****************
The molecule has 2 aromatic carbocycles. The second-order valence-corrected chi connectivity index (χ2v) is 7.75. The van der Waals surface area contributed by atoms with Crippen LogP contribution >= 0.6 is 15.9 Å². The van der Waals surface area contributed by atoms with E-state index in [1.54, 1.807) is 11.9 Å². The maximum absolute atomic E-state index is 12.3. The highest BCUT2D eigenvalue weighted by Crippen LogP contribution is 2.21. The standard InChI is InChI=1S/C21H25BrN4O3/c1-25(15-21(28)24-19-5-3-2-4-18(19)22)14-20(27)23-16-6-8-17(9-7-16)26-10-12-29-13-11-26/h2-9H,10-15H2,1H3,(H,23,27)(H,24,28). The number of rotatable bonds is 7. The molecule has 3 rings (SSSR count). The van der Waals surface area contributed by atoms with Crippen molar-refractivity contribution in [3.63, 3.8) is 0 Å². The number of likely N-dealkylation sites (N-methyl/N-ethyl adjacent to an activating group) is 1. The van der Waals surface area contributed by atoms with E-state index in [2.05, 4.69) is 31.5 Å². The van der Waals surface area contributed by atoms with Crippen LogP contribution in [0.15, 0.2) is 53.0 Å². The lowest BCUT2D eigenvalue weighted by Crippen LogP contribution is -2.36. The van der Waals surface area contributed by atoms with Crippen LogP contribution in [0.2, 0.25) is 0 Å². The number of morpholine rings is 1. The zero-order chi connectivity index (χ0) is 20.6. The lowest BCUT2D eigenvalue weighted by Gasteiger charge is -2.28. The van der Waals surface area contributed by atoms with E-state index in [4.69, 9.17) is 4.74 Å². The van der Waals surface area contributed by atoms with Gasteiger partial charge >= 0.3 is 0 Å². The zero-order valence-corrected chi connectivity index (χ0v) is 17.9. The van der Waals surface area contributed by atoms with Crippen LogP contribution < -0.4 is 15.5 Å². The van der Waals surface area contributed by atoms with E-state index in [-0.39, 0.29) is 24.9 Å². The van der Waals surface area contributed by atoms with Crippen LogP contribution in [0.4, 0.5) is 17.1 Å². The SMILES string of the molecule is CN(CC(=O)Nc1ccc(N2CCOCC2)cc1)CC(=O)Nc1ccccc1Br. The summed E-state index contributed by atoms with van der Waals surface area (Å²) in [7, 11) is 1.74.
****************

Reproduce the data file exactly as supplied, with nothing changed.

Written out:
The molecule has 2 aromatic carbocycles. The second-order valence-corrected chi connectivity index (χ2v) is 7.75. The van der Waals surface area contributed by atoms with Crippen LogP contribution >= 0.6 is 15.9 Å². The van der Waals surface area contributed by atoms with E-state index in [1.54, 1.807) is 11.9 Å². The maximum absolute atomic E-state index is 12.3. The highest BCUT2D eigenvalue weighted by Crippen LogP contribution is 2.21. The standard InChI is InChI=1S/C21H25BrN4O3/c1-25(15-21(28)24-19-5-3-2-4-18(19)22)14-20(27)23-16-6-8-17(9-7-16)26-10-12-29-13-11-26/h2-9H,10-15H2,1H3,(H,23,27)(H,24,28). The number of rotatable bonds is 7. The molecule has 3 rings (SSSR count). The van der Waals surface area contributed by atoms with Crippen molar-refractivity contribution in [3.63, 3.8) is 0 Å². The number of likely N-dealkylation sites (N-methyl/N-ethyl adjacent to an activating group) is 1. The van der Waals surface area contributed by atoms with E-state index in [2.05, 4.69) is 31.5 Å². The van der Waals surface area contributed by atoms with Crippen LogP contribution in [0.15, 0.2) is 53.0 Å². The lowest BCUT2D eigenvalue weighted by Crippen LogP contribution is -2.36. The van der Waals surface area contributed by atoms with Crippen LogP contribution in [0.2, 0.25) is 0 Å². The number of morpholine rings is 1. The zero-order chi connectivity index (χ0) is 20.6. The lowest BCUT2D eigenvalue weighted by Gasteiger charge is -2.28. The van der Waals surface area contributed by atoms with E-state index in [4.69, 9.17) is 4.74 Å². The van der Waals surface area contributed by atoms with Gasteiger partial charge >= 0.3 is 0 Å². The zero-order valence-corrected chi connectivity index (χ0v) is 17.9. The van der Waals surface area contributed by atoms with Crippen LogP contribution < -0.4 is 15.5 Å². The van der Waals surface area contributed by atoms with E-state index in [-0.39, 0.29) is 24.9 Å². The van der Waals surface area contributed by atoms with Crippen LogP contribution in [0.4, 0.5) is 17.1 Å². The SMILES string of the molecule is CN(CC(=O)Nc1ccc(N2CCOCC2)cc1)CC(=O)Nc1ccccc1Br. The summed E-state index contributed by atoms with van der Waals surface area (Å²) in [7, 11) is 1.74.